Chapter

Suhrawardi's <i>Kitab fi'l-Futuwwat</i>

Lloyd Ridgeon

in Jawanmardi

Published by Edinburgh University Press

Published in print March 2011 | ISBN: 9780748641826
Published online March 2012 | e-ISBN: 9780748653249 | DOI: http://dx.doi.org/10.3366/edinburgh/9780748641826.003.0002
Suhrawardi's Kitab fi'l-Futuwwat

Show Summary Details

Preview

This chapter provides a translated rules of conduct and regulations of Suhrawardi's futawwat nama, first presenting the meaning of futawwat and its etymology, fatwa, and then discussing other kinds of futawwat such as the murawwat, the Holy Law, the Way, the Reality, and the Gnosis. Included also are prescribed conducts and attributes that would lead a futawwat member into perfection and righteousness. Second, the chapter discusses the meaning of the Master's duty with the trainee, and the trainee's duty with the Master. It discusses first the duty of the master to his trainee, which is defined by utmost concern and dedication to the trainee. To be a true master, he must draw his insight (dida), eyes (chism), ears, consciousness, thoughts, and effort (himmat) towards the trainee. Absence of such qualities renders the master as a fake (majazi) master. Aside from discussing the duty of the master to his trainee, the second section also discusses the overall attributes of the master. Suhrawardi's futawwat advocates for qualities such as piety, generosity, and purity, among others. As for the student, it is expected of him to follow the commands and examples of the master, to extend courtesy, to observe the hierarchy of the organization, to observe discipline in communal eating, and to observe proper grooming and appearance. The third section of the chapter discusses the regulations of eating and its courtesies. Such regulations include the propriety in the partaking of food, the observance of the proper time to speak, and the observance of proper decorum for drinking and cleaning after a meal.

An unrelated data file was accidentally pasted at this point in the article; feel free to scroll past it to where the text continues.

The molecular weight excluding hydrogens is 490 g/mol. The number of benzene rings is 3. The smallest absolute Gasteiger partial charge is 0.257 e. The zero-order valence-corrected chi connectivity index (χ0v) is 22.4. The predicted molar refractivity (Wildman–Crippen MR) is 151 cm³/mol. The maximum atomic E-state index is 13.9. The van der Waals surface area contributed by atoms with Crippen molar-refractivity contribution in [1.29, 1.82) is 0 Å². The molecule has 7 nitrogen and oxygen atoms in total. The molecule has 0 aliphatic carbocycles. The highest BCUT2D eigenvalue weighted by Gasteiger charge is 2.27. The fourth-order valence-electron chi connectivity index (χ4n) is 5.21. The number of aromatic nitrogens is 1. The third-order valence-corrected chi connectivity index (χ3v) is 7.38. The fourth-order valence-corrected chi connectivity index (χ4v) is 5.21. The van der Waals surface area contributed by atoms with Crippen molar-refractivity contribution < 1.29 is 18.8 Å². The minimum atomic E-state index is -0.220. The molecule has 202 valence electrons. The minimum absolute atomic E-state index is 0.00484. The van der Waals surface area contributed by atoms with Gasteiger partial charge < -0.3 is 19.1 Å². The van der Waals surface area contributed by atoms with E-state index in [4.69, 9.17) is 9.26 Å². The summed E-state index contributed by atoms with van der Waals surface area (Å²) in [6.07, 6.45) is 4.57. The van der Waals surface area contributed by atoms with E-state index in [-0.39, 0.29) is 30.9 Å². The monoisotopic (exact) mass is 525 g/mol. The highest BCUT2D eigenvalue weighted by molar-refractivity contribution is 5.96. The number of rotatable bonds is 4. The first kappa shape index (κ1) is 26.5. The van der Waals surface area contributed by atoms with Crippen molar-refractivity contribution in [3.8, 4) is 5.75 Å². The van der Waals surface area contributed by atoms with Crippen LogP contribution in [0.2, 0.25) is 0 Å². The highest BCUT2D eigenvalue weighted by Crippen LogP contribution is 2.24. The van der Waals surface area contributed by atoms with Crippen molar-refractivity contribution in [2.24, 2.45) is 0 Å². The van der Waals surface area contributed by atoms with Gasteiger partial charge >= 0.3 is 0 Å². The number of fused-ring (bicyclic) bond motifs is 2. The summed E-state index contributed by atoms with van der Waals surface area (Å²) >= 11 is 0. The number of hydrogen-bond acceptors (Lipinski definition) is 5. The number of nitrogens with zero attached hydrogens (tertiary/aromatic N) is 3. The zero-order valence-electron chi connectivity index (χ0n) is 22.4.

Keywords: Suhrawardi; futawwat nama; fatwa; murawwat; Master's duty; trainee's duty; regulations of eating; discipline

Chapter.  24631 words. 

Subjects: Society and Culture

Full text: subscription required

How to subscribe Recommend to my Librarian

Users without a subscription are not able to see the full content. Please, subscribe or login to access all content.